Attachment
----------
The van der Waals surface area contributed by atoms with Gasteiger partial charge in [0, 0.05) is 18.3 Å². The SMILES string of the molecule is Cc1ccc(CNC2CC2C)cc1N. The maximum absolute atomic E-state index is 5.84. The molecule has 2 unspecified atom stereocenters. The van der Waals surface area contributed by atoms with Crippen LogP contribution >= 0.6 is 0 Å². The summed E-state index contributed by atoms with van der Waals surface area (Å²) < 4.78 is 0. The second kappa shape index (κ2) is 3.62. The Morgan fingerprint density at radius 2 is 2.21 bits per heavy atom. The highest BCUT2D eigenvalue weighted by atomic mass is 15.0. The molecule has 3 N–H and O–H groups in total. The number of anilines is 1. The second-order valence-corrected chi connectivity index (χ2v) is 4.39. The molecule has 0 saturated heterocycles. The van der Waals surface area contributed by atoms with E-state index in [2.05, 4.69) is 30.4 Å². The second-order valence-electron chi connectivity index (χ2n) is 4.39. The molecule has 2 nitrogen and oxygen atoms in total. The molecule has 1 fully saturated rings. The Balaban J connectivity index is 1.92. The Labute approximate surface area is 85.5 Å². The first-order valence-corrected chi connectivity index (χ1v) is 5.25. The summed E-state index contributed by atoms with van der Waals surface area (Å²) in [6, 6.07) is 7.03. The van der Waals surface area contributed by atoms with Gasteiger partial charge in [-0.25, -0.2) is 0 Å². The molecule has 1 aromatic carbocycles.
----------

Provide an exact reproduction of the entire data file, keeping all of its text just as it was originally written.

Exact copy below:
The van der Waals surface area contributed by atoms with Gasteiger partial charge in [0, 0.05) is 18.3 Å². The SMILES string of the molecule is Cc1ccc(CNC2CC2C)cc1N. The maximum absolute atomic E-state index is 5.84. The molecule has 2 unspecified atom stereocenters. The van der Waals surface area contributed by atoms with Crippen LogP contribution >= 0.6 is 0 Å². The summed E-state index contributed by atoms with van der Waals surface area (Å²) < 4.78 is 0. The second kappa shape index (κ2) is 3.62. The Morgan fingerprint density at radius 2 is 2.21 bits per heavy atom. The highest BCUT2D eigenvalue weighted by atomic mass is 15.0. The molecule has 3 N–H and O–H groups in total. The number of anilines is 1. The second-order valence-corrected chi connectivity index (χ2v) is 4.39. The molecule has 0 saturated heterocycles. The van der Waals surface area contributed by atoms with E-state index in [2.05, 4.69) is 30.4 Å². The second-order valence-electron chi connectivity index (χ2n) is 4.39. The molecule has 2 nitrogen and oxygen atoms in total. The molecule has 1 fully saturated rings. The Balaban J connectivity index is 1.92. The Labute approximate surface area is 85.5 Å². The first-order valence-corrected chi connectivity index (χ1v) is 5.25. The summed E-state index contributed by atoms with van der Waals surface area (Å²) in [6, 6.07) is 7.03. The van der Waals surface area contributed by atoms with Gasteiger partial charge in [-0.25, -0.2) is 0 Å². The molecule has 1 aromatic carbocycles.